I downloaded the image and looked at in camera raw and noted that it was overexposed and required a large negative exposure correction.
The raw data is absolutely not over exposed
. Are you familiar with ETTR? “Negative Exposure
” (which is what I rendered in the DNG) is exactly the correct way to normalize the ETTR data. It looks over exposed to your default
ACR settings. But like the WB, that’s simply a starting point. It is not necessarily correct or incorrect, accurate or inaccurate. No more than you can look at a color neg and tell us its accurate for a undefined filter pack in an enlarger. The warm condition of the WB, much like the appearance you saw initially is not correct for a proper visual appearance of this image. And that can be changed, the reason we shoot and deal with raw data!
ACR wouldn't let me WB on the white patch.
Well LR did so take that up with Adobe. And you can’t alter Tint/Temp either? Cause I can.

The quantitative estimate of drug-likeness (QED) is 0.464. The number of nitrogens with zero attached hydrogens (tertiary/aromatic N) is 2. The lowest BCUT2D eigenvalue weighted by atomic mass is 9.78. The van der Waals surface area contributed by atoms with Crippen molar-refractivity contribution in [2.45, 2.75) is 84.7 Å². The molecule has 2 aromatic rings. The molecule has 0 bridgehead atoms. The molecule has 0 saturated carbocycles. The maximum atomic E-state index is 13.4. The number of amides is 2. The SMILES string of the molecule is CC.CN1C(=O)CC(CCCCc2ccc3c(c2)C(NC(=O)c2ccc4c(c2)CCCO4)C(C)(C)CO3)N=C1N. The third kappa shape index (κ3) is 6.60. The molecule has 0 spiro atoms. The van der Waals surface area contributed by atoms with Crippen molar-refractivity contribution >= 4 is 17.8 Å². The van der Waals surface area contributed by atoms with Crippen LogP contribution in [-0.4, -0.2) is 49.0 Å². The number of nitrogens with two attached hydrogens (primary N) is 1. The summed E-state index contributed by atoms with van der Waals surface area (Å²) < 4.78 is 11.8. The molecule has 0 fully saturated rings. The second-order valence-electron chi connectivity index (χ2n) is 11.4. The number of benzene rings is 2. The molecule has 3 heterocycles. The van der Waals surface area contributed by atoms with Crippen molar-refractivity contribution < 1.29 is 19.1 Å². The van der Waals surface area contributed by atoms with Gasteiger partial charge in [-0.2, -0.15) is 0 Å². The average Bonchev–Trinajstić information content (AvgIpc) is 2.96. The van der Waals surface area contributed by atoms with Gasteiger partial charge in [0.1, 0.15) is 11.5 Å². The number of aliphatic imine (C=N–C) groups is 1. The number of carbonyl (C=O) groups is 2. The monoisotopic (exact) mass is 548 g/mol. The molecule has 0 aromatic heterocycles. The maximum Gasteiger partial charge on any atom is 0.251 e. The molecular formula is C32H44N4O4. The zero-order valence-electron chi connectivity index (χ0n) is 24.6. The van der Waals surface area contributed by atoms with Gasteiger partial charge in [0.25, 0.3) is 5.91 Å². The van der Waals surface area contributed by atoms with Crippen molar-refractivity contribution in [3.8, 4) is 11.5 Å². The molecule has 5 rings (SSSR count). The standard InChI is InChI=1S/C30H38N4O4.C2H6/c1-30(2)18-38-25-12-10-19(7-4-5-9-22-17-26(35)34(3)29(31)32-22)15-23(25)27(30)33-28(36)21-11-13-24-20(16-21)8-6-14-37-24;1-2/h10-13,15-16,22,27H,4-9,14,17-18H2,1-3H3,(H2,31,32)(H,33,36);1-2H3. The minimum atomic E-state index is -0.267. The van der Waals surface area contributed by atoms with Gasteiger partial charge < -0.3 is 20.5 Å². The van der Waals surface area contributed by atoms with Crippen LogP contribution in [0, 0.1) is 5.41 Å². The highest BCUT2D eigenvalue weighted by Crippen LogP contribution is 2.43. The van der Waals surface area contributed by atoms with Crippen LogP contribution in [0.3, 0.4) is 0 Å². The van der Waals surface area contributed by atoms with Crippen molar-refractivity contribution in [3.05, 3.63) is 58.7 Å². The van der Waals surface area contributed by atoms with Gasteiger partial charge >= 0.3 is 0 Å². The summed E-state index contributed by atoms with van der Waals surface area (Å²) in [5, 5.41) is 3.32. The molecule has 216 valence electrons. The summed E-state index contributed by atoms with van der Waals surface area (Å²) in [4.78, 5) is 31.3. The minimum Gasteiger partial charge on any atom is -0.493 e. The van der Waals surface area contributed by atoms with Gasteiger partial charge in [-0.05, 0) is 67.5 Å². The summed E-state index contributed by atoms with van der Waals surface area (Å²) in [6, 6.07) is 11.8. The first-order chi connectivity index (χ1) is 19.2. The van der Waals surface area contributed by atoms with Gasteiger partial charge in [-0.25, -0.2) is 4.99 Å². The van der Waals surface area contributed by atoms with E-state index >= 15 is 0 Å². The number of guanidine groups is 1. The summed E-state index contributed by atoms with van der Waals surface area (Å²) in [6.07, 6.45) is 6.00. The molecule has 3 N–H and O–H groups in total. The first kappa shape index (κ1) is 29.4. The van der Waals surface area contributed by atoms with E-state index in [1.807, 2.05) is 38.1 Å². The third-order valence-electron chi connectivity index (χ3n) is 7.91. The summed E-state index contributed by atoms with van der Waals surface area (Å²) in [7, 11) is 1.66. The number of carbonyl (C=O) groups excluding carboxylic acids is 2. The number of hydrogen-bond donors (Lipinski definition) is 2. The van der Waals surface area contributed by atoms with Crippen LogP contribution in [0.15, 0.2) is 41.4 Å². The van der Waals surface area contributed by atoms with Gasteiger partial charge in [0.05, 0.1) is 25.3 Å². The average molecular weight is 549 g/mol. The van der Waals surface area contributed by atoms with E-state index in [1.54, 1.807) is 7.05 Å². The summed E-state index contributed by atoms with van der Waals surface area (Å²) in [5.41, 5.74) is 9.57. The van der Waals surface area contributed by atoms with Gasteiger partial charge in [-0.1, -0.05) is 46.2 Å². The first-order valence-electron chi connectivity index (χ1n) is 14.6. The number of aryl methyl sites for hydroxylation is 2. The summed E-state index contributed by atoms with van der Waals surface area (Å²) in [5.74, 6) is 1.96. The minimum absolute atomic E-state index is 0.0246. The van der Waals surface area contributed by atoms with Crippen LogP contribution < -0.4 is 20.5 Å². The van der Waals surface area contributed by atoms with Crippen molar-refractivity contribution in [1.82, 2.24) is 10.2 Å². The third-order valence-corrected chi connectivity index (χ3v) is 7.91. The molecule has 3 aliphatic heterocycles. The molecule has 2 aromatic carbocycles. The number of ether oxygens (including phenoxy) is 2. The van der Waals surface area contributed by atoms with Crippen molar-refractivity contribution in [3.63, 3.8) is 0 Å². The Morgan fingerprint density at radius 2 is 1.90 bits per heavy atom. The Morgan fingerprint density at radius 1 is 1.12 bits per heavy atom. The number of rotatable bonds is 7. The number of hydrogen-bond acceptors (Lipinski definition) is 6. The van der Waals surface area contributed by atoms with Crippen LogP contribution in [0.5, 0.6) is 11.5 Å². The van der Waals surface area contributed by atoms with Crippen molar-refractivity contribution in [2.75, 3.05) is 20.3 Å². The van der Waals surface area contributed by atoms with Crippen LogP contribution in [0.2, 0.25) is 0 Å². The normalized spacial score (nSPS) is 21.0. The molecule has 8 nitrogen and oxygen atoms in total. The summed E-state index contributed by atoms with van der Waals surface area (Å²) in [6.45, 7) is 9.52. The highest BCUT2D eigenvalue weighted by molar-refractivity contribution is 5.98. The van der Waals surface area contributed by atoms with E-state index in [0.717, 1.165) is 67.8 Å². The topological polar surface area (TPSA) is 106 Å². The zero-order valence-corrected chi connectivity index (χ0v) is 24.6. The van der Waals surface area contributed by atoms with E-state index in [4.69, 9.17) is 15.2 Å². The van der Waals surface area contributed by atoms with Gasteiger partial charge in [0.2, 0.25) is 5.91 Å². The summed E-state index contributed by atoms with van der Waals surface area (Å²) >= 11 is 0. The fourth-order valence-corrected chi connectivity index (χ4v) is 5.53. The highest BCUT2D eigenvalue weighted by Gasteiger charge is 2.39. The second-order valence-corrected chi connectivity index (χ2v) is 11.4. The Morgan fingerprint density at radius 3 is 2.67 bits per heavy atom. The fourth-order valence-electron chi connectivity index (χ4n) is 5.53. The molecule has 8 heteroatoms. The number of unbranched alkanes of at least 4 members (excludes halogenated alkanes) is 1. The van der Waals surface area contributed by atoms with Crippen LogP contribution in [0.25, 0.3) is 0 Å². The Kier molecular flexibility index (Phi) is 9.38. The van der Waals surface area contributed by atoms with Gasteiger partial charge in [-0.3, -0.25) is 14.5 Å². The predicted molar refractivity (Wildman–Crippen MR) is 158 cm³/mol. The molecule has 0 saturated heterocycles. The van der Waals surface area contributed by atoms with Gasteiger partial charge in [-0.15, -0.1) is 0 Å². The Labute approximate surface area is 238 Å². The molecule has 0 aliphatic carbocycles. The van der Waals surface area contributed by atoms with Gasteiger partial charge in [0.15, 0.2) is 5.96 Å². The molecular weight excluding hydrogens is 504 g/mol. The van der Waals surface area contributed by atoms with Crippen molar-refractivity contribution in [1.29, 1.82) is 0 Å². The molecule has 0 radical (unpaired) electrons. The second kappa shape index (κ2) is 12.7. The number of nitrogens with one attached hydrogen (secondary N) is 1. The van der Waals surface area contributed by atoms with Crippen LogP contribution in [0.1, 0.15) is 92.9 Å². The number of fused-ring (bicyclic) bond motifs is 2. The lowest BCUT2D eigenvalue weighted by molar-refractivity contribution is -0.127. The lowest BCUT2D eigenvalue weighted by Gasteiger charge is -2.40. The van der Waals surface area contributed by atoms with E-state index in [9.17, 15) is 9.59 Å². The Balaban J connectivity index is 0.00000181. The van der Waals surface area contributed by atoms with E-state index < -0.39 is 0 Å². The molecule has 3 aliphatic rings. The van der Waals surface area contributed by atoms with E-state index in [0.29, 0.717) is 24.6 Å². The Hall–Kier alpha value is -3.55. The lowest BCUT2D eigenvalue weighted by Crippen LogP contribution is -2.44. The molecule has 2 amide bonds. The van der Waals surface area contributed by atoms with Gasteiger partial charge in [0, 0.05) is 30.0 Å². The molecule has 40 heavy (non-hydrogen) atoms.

I looked at the image in Rawnalize and the green channel is heavily clipped. That is not a good square for white balance. The other neutral patches are intact and give reasonable WB values of about 4150K. As I suspected, your WB was screwed up. Why didn't you use a nonclipped area for the WB?
Yes, WB is screwed up in that it produces the wrong color appearance. I got a warm appearance because like the initial exposure, that’s not the correct render settings. And it illustrates again, that WB doesn’t
” color. It doesn’t ensure pleasing or desired color (or tone). So much for the simplistic notion that WB fixes all, provides “accurate
” color, a point many of us have tried to illustrate to you for a few days now!
As I understand Melissa, it uses ProPhotoRGB primaries and linear encoding, but reports the RGB values according to an sRGB tone curve. The percentage values can easily be converted to 8 bit notation.
Yes, so what? That’s output referred. You continue to ignore this has nothing to do with scene colorimetry. Suppose we open this in another converter that doesn’t use ProPhoto TRC 1.0 for processing and reports a totally different scale for numbers? How does that in any way tell you about the accuracy of the scene data and thus the capture? It doesn’t.
However, I would simply export as a TIFF in ProPhotoRGB.